Jake the service dog is trained to give calming hugs to his caretaker and handler, Rae-Lynee Dicks, who lives with post-traumatic stress disorder. Photo: Laurie Tritschler

Jake the service dog is trained to give calming hugs to his caretaker and handler, Rae-Lynee Dicks, who lives with post-traumatic stress disorder. Photo: Laurie Tritschler

Jake and Rae-Lynne: The story of a Grand Forks woman and her service dog

Jake is on his way to completing his training, but it’s been difficult to socialize him in the pandemic

A rural Grand Forks woman who lives with post-traumatic stress disorder (PTSD) is asking for the public’s help as she trains her service dog, Jake.

Rae-Lynne Dicks, a former emergency services operator and dispatcher, said she’s come a long way in the 20 years since she handled a 911 call that left her increasingly unable to function.

Like many first-responders who suffer from PTSD, Dicks said she stayed on the job after the incident. Meanwhile, her experience overshadowed everything she held dear. She left her marriage and her job, and on more than one occasion, Dicks said she tried to take her own life.

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More than anything, Dicks said she was gripped by fear and anger. Not knowing how to cope, she said she treated her symptoms the only way she knew how.

“I stuck my head in a vodka bottle,” she said. “After three attempts at taking my life through vodka and pills … I came to the conclusion that, if I’m going to live this life, it has to be better than this.”

Newly clean and sober and with only a Grade 12 education at the time, Dicks said she put herself through a bachelor’s degree in criminology, which she followed up with a master’s degree in criminal justice.

“One of the things that I wanted to do with my master’s was to find out, ‘am I the only one?’,” she explained.

In her groundbreaking research project, Dicks said she compiled and detailed the incidence of PTSD in Canadian first-responders. She had not been alone.

Dicks continues to manage the way she deals with anxiety and stress, especially in public spaces. Jake’s job as a service dog is to focus her attention on him when she feels upset. In turn, Dicks said that looking after Jake’s needs has helped her re-adjust to a healthier sleep schedule.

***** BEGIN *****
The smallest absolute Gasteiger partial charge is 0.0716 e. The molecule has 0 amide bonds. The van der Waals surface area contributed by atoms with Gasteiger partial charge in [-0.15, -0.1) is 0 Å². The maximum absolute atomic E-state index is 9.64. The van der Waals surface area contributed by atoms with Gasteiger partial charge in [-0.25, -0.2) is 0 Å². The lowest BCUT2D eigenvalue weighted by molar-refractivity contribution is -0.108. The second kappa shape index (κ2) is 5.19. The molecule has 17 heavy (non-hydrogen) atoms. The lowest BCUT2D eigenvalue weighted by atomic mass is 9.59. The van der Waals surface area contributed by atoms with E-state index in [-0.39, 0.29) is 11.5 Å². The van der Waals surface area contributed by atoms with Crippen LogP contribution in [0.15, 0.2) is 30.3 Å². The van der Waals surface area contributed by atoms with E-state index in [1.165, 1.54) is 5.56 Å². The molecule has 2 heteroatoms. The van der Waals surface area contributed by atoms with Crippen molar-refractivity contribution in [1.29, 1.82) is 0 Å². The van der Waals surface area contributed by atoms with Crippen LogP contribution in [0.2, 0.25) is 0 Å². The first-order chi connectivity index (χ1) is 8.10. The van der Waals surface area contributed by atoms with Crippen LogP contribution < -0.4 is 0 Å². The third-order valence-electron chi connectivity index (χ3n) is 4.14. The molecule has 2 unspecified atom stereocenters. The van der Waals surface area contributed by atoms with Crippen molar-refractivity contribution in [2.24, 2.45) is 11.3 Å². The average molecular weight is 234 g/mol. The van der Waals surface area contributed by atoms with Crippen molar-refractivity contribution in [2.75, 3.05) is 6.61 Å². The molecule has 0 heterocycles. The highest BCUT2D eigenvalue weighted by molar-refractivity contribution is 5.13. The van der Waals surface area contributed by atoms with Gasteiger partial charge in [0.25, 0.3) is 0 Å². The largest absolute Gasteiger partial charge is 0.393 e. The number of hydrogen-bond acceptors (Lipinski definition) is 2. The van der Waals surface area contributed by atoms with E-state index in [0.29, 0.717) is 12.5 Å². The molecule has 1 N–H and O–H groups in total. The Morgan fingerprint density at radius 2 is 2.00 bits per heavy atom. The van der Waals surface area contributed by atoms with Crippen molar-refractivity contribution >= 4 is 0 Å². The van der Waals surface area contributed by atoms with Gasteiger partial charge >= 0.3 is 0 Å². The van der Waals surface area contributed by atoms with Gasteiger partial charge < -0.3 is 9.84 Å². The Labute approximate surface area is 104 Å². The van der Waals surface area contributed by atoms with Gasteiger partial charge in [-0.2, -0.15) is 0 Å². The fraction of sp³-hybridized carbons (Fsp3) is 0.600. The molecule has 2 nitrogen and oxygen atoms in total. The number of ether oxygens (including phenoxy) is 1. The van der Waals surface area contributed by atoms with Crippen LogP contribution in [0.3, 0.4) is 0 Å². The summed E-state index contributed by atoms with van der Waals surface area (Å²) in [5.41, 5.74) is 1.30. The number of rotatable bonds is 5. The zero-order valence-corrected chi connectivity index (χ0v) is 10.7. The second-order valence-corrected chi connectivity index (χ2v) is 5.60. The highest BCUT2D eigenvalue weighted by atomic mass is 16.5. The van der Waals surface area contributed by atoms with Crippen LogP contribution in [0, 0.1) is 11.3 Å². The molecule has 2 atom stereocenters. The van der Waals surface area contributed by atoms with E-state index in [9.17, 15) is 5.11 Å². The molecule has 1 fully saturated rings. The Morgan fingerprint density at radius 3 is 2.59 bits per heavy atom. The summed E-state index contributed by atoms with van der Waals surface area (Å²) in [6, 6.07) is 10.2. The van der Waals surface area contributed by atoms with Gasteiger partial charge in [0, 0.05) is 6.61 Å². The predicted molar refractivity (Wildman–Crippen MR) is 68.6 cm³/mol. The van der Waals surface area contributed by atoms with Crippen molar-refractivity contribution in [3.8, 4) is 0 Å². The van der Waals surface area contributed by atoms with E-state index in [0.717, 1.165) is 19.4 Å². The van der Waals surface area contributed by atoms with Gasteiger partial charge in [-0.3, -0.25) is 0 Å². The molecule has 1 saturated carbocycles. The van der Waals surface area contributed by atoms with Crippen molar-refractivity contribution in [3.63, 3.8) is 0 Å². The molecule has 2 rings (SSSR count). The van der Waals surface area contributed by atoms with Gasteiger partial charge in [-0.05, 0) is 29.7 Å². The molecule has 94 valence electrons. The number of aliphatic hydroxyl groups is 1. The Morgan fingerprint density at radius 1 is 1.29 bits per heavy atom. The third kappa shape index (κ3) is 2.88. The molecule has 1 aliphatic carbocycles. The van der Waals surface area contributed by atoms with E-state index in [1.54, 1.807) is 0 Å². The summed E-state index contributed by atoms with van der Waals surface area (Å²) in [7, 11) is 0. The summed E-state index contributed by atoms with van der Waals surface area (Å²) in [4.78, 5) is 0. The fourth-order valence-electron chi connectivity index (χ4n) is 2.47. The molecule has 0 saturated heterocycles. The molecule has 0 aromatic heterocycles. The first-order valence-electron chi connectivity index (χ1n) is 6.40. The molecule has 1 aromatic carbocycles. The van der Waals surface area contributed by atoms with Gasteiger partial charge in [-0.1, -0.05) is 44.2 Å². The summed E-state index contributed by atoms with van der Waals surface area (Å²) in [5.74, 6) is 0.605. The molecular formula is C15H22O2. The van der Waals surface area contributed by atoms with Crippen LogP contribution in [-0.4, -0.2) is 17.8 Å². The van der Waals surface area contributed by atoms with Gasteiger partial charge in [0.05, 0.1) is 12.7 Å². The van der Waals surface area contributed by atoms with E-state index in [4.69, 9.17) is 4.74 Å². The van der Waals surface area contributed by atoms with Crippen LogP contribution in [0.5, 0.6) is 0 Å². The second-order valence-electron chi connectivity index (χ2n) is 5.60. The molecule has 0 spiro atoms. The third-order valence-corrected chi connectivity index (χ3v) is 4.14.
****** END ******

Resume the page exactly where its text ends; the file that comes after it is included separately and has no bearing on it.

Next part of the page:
At 10-months old, Jake is still learning the ropes. He needs to get used to doing his job around people he doesn’t know, Dicks explained. But it hasn’t been easy for her to socialize the pup during the pandemic, especially because she can’t wear a face mask without triggering a panic attack. Dicks wants people to know that she and Jake very much want to be part of their community, but she would ask that people respect certain boundaries for the safety of service dogs and their handlers. Treat service dogs’ vests as if they’re uniforms. Uniformed dogs are on-the-job, so please don’t distract their attention be engaging with them without their handler’s consent.

“If we’re having a good day, my answer’s going to be ‘yes,’” Dick said. But not every day is a good day.

Jake needs to familiarize himself with the hum drum of ordinary life. It would be a huge help to Dicks, who walks Jake through Grand Forks most afternoons, if downtown business owners would invite her and Jake in during non-peak hours so they can practice coming and going from busy places.

Dicks would like everyone to know that Jake has plenty of dog friends, but that she has to be vigilant when it comes to his safety. She is careful about what dogs she will let Jake play with off-lead because even minor injuries, like muscle strains, can take Jake temporarily out of action.

Jake is named after Dicks’ recently departed mentor at emergency services, Jackie “Jake” Williamson. As a rookie 911 operator, Dicks said Williamson “kicked my ass a couple of times for being dumb. But she always supported me when I was right.”

Williamson was always there for her, just as she and Jake will be always be there for each other.



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